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15.5. True or false?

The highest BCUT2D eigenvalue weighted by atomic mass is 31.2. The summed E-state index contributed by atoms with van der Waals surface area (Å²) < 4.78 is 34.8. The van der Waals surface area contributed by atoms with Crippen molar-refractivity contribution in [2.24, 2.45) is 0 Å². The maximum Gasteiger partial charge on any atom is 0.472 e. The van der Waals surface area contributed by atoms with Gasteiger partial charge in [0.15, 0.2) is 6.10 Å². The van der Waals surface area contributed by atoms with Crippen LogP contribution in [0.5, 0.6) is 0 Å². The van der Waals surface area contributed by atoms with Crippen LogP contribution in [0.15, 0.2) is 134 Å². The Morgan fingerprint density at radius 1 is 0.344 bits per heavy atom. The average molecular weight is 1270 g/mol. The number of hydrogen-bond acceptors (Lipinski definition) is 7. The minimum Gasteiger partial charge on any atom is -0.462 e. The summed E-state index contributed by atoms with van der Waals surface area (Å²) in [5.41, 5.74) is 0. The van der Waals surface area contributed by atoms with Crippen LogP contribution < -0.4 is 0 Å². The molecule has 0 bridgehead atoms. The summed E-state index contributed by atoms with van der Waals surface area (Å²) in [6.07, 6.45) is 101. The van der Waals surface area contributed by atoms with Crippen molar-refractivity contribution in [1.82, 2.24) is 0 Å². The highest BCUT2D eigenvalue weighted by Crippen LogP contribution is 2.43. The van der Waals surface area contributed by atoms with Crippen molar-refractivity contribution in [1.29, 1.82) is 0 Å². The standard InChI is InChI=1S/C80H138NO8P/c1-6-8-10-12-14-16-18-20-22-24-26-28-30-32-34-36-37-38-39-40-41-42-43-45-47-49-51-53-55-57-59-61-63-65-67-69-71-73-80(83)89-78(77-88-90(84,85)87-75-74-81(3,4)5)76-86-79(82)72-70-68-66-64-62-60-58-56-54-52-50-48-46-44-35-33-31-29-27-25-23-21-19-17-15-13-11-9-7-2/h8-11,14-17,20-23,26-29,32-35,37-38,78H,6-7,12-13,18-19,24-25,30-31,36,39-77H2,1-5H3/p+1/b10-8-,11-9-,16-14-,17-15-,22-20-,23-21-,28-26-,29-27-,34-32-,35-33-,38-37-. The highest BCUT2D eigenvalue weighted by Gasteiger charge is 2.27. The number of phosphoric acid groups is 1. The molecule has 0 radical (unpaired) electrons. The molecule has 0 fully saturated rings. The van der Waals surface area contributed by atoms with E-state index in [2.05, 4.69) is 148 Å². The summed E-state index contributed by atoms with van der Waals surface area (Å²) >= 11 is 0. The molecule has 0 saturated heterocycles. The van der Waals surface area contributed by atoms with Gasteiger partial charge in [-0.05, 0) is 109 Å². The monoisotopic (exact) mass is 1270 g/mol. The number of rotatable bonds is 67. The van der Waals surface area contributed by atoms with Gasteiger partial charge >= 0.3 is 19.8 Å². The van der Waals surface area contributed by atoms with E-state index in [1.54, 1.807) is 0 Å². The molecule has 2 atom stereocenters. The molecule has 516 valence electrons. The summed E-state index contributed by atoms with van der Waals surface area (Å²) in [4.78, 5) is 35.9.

In a two good model if one good is an inferior good the other good must be a luxury good. The income elasticity of demand is used to describe how the quantity demanded responds to a change in income; em = % change in quantity / % change in income. A normal good is one for which an increase in income leads to an increase in demand; so income elasticity of demand is positive. An inferior good is one for which an increase in income leads to a decrease in demand; so the income elasticity of demand is negative. Luxury goods are goods that have an income elasticity of demand that is greater than 1: a 1% change in income leads to more than a 1% change in demand. As a general rule of thumb, however, income elasticities tend to cluster around 1. p1x''1 + p2x''2 = m'' & p1x'1 + p2x'2= m' Subtract the second equation from the first and let denote differences, as usual: p1 x1 + p2 x2 = m. Now multiply and divide price i by xi/xi and divide both sides by m: (p1x1/m) ( x1/x1) + (p2x2/m) ( x2/x2) = m/m Divide both sides by m/m, and use si = pixi/m to denote the expenditure share of good i. This gives us our final equation, s1 (x1/x1/ m/m) + s2 ( x2/x2/ m/m) = 1. This equation says that the weighted average of the income elasticities is 1, where the weights are the expenditure shares. Luxury goods that have an income elasticity greater than 1 must be counterbalanced by goods that have an income elasticity less than 1, so that on average income elasticities are about 1. 16.2. Suppose that the demand curve is vertical while the supply curve slopes upward. If a tax is imposed in this market who ends up paying it? When a tax is present in a market, there are two prices of interest: the price the demander pays and the price the supplier gets. These two pricesthe demand price and the supply pricediffer by the amount of the tax. How much of a tax gets passed along to consumers depends on the relative steepness of the demand and supply curves. As the supply curve is upward sloping and the demand curve is completely inelastic vertical line, all of the tax gets passed along to the consumers. 16.5. Suppose that the supply curve is vertical. What is the deadweight loss of a tax in this market? Zero. The deadweight loss measures the value of lost output. Since the same amount is supplied before and after the tax, there is no deadweight loss. Put another way: the suppliers are paying the entire amount of the tax, and everything they pay goes to the government. The amount that the suppliers would pay to avoid the tax is simply the tax revenue the government receives, so there is no excess burden of the tax.